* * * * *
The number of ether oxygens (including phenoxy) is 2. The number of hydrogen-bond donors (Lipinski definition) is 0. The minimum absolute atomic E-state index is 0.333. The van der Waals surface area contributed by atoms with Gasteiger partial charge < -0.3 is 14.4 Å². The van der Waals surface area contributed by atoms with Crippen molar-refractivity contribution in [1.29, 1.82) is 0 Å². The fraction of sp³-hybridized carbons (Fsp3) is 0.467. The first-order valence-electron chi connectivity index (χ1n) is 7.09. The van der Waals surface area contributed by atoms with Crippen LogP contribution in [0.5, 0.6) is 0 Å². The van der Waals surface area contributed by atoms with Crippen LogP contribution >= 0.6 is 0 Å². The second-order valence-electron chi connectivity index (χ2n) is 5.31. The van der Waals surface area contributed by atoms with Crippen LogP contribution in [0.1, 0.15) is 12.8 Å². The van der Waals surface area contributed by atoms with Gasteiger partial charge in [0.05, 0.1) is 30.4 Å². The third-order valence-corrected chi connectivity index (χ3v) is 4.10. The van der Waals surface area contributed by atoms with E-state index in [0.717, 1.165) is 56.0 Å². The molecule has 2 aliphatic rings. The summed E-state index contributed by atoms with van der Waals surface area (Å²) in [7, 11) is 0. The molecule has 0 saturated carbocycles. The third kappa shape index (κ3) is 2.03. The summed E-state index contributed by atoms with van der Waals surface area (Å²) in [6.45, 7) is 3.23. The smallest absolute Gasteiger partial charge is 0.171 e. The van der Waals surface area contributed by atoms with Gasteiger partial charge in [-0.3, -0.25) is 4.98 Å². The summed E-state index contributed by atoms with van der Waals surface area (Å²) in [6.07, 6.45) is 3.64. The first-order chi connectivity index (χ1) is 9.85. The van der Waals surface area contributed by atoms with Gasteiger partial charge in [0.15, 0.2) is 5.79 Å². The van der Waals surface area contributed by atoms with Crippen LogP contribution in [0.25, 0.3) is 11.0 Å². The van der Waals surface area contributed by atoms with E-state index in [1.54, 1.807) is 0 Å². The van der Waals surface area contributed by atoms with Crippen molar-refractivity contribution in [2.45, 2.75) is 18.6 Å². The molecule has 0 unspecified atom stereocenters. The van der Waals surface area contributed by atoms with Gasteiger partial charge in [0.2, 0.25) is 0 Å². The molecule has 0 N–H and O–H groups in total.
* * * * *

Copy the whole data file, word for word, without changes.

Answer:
The number of ether oxygens (including phenoxy) is 2. The number of hydrogen-bond donors (Lipinski definition) is 0. The minimum absolute atomic E-state index is 0.333. The van der Waals surface area contributed by atoms with Gasteiger partial charge < -0.3 is 14.4 Å². The van der Waals surface area contributed by atoms with Crippen molar-refractivity contribution in [1.29, 1.82) is 0 Å². The fraction of sp³-hybridized carbons (Fsp3) is 0.467. The first-order valence-electron chi connectivity index (χ1n) is 7.09. The van der Waals surface area contributed by atoms with Crippen LogP contribution in [0.5, 0.6) is 0 Å². The van der Waals surface area contributed by atoms with Crippen LogP contribution >= 0.6 is 0 Å². The second-order valence-electron chi connectivity index (χ2n) is 5.31. The van der Waals surface area contributed by atoms with Crippen LogP contribution in [0.1, 0.15) is 12.8 Å². The van der Waals surface area contributed by atoms with Gasteiger partial charge in [0.05, 0.1) is 30.4 Å². The third-order valence-corrected chi connectivity index (χ3v) is 4.10. The van der Waals surface area contributed by atoms with E-state index in [0.717, 1.165) is 56.0 Å². The molecule has 2 aliphatic rings. The summed E-state index contributed by atoms with van der Waals surface area (Å²) in [7, 11) is 0. The molecule has 0 saturated carbocycles. The third kappa shape index (κ3) is 2.03. The summed E-state index contributed by atoms with van der Waals surface area (Å²) in [6.45, 7) is 3.23. The smallest absolute Gasteiger partial charge is 0.171 e. The van der Waals surface area contributed by atoms with Gasteiger partial charge in [-0.3, -0.25) is 4.98 Å². The summed E-state index contributed by atoms with van der Waals surface area (Å²) in [6.07, 6.45) is 3.64. The first-order chi connectivity index (χ1) is 9.85. The van der Waals surface area contributed by atoms with Gasteiger partial charge in [0.15, 0.2) is 5.79 Å². The van der Waals surface area contributed by atoms with Crippen LogP contribution in [0.25, 0.3) is 11.0 Å². The van der Waals surface area contributed by atoms with E-state index in [1.54, 1.807) is 0 Å². The van der Waals surface area contributed by atoms with Crippen molar-refractivity contribution in [2.45, 2.75) is 18.6 Å². The molecule has 0 unspecified atom stereocenters. The van der Waals surface area contributed by atoms with Gasteiger partial charge in [0.2, 0.25) is 0 Å². The molecule has 0 N–H and O–H groups in total.